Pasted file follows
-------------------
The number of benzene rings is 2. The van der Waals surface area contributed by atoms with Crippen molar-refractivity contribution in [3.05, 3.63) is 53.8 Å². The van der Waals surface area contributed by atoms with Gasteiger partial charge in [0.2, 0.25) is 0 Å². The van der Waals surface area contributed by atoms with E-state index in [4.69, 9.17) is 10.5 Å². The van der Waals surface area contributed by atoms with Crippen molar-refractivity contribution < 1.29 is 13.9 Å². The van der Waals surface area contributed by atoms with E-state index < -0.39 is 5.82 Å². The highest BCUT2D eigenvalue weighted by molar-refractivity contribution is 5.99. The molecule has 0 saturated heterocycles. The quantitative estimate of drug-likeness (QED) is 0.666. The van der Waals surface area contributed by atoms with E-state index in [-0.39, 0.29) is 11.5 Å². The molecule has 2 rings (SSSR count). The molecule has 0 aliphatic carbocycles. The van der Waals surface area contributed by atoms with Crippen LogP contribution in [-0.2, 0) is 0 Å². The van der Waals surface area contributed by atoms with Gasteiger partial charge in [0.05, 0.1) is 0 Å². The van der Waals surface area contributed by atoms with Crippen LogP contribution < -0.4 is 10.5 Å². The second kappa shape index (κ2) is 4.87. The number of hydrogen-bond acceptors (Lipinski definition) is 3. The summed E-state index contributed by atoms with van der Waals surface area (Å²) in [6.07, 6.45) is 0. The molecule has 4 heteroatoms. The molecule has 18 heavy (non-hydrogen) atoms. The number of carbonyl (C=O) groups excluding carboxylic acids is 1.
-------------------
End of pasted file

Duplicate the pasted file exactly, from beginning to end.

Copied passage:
The number of benzene rings is 2. The van der Waals surface area contributed by atoms with Crippen molar-refractivity contribution in [3.05, 3.63) is 53.8 Å². The van der Waals surface area contributed by atoms with Gasteiger partial charge in [0.2, 0.25) is 0 Å². The van der Waals surface area contributed by atoms with E-state index in [4.69, 9.17) is 10.5 Å². The van der Waals surface area contributed by atoms with Crippen molar-refractivity contribution < 1.29 is 13.9 Å². The van der Waals surface area contributed by atoms with E-state index < -0.39 is 5.82 Å². The highest BCUT2D eigenvalue weighted by molar-refractivity contribution is 5.99. The molecule has 0 saturated heterocycles. The quantitative estimate of drug-likeness (QED) is 0.666. The van der Waals surface area contributed by atoms with E-state index in [-0.39, 0.29) is 11.5 Å². The molecule has 2 rings (SSSR count). The molecule has 0 aliphatic carbocycles. The van der Waals surface area contributed by atoms with Crippen LogP contribution in [-0.2, 0) is 0 Å². The van der Waals surface area contributed by atoms with Gasteiger partial charge in [0.05, 0.1) is 0 Å². The van der Waals surface area contributed by atoms with Crippen LogP contribution < -0.4 is 10.5 Å². The second kappa shape index (κ2) is 4.87. The number of hydrogen-bond acceptors (Lipinski definition) is 3. The summed E-state index contributed by atoms with van der Waals surface area (Å²) in [6.07, 6.45) is 0. The molecule has 4 heteroatoms. The molecule has 18 heavy (non-hydrogen) atoms. The number of carbonyl (C=O) groups excluding carboxylic acids is 1.